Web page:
Thursday, July 31, 2008
Your comments are desired and encouraged. Also see our past links to various represenatatives. Its pretty easy to do on-line!
Thanks for your suppport!
Wednesday, July 23, 2008
To Write To The Governor:
Governor David A. Paterson
Albany, NY 12224
To Email The Governor:Click here to email the Governor.
PLEASE INCLUDE YOUR MAILING ADDRESS.
Responses may be sent via the U.S. Mail.
Contact our Senators on-line at:
Hillary Rodham Clinton:
or by mail/phone:
Senator Chuck Schumer
100 South Clinton Street, Room 841
Syracuse, NY 13261-7318
Phone: 315-423-5471Fax: 315-423-5185
Senator Hillary Rodham Clinton
James M. Hanley Federal Building
100 South Clinton Street
P.O. Box 7378
Syracuse, NY 13261-7378
Phone: (315) 448-0470 Fax: (315) 448-0476
Please write today!
link to draft Groton SPEDES permit:http://www.dec.ny.gov/lands/44965.html
Groton STP background document:http://www.dec.ny.gov/docs/water_pdf/grotonfactsht.pdf
Posted by Lakeman at 8:06 PM 0 comments
Labels: DEC, Groton, Owasco Inlet, owasco lake, STP
Weeds and algae are growing in Owasco Lake at an explosive rate. This unprecedented deterioration is unequivocal. Take a look for yourself! The amounts of phosphorus that continue to be discharged into the Lake, and that are accumulating, are destroying the entire ecosystem. Numerous groups and individuals have been pleading for a reduction of this irresponsible discharge, but to no avail. This beautiful lake indeed, is in serious trouble, and the NYSDEC continues to adversely affect the situation. They must be held accountable and responsible. This condition is absolutely at a critical phase.
Action must be taken immediately. The reduction of phosphorous is not only possible, Groton has proven it can be done. In September 2006, under orders from NYSDEC, tests to reduce the amount of phosphorous entering the Owasco Inlet were performed at the Groton Treatment Plant. The discharged phosphorous level was reduced to under 2 pounds per day. This low level was maintained for the rest of 2006 and first half of 2007, but began increasing when no draft permit was forthcoming as promised. For at least the last year, the discharge level has averaged over 4.2 pounds per day due to lack of an agreement and enforcement!
The SPDES permit, which the NYSDEC now proposes, would allow a discharge of 4 pounds per day for the next 2 ½ years, and then over 3 pounds per day until 2012!! This is unacceptable. This irresponsibility must stop now. Immediate action must be taken.
Please visit the OWLA News blog at http://www.owlanews.blogspot.com/ and join our letter campaign to Governor Patterson and our Senators Schumer and Clinton et al.
Please write a personal response letter by August 8th to the DEC:
John H. Merriman, Jr.
NYSDEC Region 7, Cortland SUB-OFFICE, 1285 Fisher Ave., Cortland NY 13045.
You must include these four Identification fields in your response:
*Applicant’s name: Village of Groton
*Applicants ID number: 7-5028-00005/00001
*Location: Groton, Tompkins County
*Reason for specific objection:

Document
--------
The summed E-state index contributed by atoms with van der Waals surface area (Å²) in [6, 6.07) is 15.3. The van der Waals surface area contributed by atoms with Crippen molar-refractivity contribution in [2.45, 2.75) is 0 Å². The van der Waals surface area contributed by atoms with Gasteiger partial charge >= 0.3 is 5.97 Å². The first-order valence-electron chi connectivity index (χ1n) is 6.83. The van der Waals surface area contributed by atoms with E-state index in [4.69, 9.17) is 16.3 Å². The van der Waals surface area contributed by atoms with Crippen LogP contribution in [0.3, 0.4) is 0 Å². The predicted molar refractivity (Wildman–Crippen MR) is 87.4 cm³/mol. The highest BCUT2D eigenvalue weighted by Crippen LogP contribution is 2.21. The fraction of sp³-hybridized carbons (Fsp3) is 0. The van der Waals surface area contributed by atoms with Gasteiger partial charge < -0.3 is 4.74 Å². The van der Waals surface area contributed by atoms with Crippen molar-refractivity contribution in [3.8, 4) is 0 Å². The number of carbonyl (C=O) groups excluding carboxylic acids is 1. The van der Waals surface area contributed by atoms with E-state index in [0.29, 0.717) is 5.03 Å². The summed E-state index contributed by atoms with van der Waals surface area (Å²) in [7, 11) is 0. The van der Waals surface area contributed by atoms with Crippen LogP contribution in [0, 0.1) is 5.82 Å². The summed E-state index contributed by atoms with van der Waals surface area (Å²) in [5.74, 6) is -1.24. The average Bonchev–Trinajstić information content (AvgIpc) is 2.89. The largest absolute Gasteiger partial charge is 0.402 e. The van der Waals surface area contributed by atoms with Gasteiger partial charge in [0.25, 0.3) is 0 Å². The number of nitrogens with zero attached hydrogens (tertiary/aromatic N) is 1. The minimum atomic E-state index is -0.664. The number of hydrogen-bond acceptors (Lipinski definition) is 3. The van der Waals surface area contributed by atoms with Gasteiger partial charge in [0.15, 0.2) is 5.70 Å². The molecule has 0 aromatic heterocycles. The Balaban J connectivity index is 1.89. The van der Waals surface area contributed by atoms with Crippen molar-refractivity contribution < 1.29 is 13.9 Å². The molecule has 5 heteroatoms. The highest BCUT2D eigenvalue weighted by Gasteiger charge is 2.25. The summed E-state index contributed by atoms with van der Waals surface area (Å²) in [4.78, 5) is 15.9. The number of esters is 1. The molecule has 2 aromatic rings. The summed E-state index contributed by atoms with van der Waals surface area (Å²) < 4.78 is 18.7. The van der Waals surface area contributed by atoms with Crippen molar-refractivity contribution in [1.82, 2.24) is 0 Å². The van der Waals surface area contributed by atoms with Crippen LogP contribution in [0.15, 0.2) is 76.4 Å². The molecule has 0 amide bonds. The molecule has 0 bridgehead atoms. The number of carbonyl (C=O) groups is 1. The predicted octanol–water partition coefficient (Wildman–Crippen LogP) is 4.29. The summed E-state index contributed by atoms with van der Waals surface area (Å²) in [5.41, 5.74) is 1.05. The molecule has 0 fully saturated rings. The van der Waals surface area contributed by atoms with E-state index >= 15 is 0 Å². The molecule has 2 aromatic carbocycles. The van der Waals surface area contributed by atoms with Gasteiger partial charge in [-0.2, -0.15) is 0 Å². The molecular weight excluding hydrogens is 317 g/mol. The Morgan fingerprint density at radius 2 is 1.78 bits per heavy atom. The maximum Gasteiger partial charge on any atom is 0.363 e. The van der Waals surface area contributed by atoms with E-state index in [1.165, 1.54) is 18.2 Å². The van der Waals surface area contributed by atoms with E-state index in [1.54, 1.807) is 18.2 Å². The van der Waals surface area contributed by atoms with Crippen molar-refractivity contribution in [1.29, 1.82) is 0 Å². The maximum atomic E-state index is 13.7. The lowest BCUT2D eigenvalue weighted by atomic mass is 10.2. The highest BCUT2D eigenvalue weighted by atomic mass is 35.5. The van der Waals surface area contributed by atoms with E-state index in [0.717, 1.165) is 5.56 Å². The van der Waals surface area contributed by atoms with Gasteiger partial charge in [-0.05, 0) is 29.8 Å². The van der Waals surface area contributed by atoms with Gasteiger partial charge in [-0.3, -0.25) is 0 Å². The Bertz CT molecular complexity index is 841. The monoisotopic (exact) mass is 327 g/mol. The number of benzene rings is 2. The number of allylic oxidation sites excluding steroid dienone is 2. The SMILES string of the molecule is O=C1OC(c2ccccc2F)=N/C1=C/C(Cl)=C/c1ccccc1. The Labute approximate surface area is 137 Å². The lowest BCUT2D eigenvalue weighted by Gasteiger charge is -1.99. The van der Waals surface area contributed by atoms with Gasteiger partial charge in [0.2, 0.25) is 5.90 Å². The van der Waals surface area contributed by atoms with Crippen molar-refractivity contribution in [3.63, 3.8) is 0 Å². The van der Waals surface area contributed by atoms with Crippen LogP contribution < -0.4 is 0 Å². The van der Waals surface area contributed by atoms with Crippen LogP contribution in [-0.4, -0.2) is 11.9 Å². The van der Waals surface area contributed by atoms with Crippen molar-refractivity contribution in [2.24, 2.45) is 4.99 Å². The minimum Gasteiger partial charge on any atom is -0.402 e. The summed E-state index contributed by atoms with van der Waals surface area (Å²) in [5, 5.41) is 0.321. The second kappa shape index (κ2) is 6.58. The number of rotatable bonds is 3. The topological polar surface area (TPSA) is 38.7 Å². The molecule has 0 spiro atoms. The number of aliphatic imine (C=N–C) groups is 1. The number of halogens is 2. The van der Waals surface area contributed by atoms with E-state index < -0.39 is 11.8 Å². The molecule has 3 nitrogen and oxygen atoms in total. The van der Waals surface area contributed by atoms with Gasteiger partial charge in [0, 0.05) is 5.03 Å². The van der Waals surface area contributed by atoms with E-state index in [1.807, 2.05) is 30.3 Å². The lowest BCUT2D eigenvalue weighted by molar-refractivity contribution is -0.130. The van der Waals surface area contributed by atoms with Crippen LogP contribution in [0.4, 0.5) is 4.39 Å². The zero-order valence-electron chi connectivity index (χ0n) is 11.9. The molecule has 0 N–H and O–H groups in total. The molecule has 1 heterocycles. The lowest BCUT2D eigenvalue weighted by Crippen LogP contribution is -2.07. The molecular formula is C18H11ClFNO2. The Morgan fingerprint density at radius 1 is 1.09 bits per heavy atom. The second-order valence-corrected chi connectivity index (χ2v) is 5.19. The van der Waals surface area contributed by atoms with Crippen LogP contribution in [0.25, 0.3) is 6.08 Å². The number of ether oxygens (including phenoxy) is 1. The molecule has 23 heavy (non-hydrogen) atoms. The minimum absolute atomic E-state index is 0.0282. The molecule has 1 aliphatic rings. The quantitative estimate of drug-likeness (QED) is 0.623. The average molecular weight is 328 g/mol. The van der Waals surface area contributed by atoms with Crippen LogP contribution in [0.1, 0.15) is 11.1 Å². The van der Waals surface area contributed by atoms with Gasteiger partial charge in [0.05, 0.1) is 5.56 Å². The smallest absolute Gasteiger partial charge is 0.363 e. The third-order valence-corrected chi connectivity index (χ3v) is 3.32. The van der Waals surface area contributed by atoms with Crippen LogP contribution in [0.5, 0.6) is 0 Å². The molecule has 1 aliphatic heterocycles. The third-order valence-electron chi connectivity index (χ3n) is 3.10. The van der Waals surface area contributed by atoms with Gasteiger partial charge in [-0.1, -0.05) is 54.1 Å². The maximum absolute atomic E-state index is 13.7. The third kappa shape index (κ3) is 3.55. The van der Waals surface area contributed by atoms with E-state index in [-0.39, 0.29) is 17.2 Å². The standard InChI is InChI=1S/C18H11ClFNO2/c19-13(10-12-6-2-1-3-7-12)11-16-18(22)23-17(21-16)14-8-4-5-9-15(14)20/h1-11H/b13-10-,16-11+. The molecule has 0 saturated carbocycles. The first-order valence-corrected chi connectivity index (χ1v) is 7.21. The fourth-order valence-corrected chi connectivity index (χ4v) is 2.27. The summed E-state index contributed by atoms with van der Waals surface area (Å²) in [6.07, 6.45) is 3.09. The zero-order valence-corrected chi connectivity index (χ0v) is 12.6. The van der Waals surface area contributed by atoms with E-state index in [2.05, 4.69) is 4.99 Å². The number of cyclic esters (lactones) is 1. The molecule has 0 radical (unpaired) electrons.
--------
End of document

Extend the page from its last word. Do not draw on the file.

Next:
Please ask the NYSDEC to:
#1 Reduce the amount of phosphorus that is discharged from the Groton sewage treatment Plant immediately to under 2 pounds per day, or better yet, what the latest technology can achieve.
#2 Please request them to not phase in this reduction for 4 years until 2012 as the NYSDEC requests, but impose this reduction immediately. (Four pounds of phosphates per day will grow 2000 pounds of weeds per day, every day for the next 4 years, adding 2.92 million pounds of new weed growth on top of the current crisis.)
#3 Form a Citizens Advisory Council to advise and monitor this entire process.
Please write your letter today and e-mail me a copy on our news blog at firstname.lastname@example.org
Saturday, July 19, 2008
Write to the DEC about Groton
By Guy Cosentino
Friday, July 18, 2008 11:47 PM EDT
The revelation disclosed late last week by state Sen. Michael Nozzolio, R-Fayette, that the new regulations being proposed by the state Department of Environmental Conservation would string out the reduction of the discharge of phosphorus from the Groton sewage treatment plant should be no surprise.
Possibly to avoid listening to a public outcry at the First Annual Owasco Lake Day earlier this month, the DEC publicly said they were going to propose regulations to reduce the discharge of phosphorus from four pounds a day to two at Groton. This was after more than a year of waiting for the DEC to act after it was clear that the long term health of Owasco Lake was in free fall.
So to avoid logical and rightful questions on their failure to act, they announced without details (they would, of course, come out after the Emerson Park event) about what the specifics of the new regulations would be. As suggested in this column on July 4, local residents needed to be concerned about what was being proposed and be vigilant to the point of action on what would be proposed.
Last week we all found out from Nozzolio that the DEC's regulations are for a more gradual reduction in the phosphorus discharge from Groton. In the end it will be another four years before the levels first suggested on June 27 will come to pass (that is if the DEC approves what they are proposing and don't weaken their already loose standards because of protests from Groton).
None of us should be surprised by this failure of the DEC to act in the public's interest. The DEC has a record of double standards and erratic behavior.Remember when the city of Auburn was kept to a higher standard, being required to have double lined landfills, which raised the costs of building a landfill compared to the private venture in Seneca County? It wasn't an issue of favoring one over the other; it was about the need for consistency. How about when DEC swooped into NUCOR, then known as Auburn Steel, when a small amount of radioactive material failed to set off working sensors and the company seemed to be treated publicly like a criminal in the mid-1990s?
So with this all in mind, using the mantra that “if it is to be it is up to me,” everyone who drinks out of Owasco Lake needs to write to: John H Merriman Jr., NYSDEC Region 7 Cortland SUB-OFFICE, 1285 Fisher Ave., Cortland, NY 13045, listing the project as the Village of Groton's application, number 7-5028-00005/00001 and write why greater reductions are needed by Aug. 8.
There is no better time than to get this done this weekend.
Cosentino is a former mayor of Auburn and can be contacted at email@example.com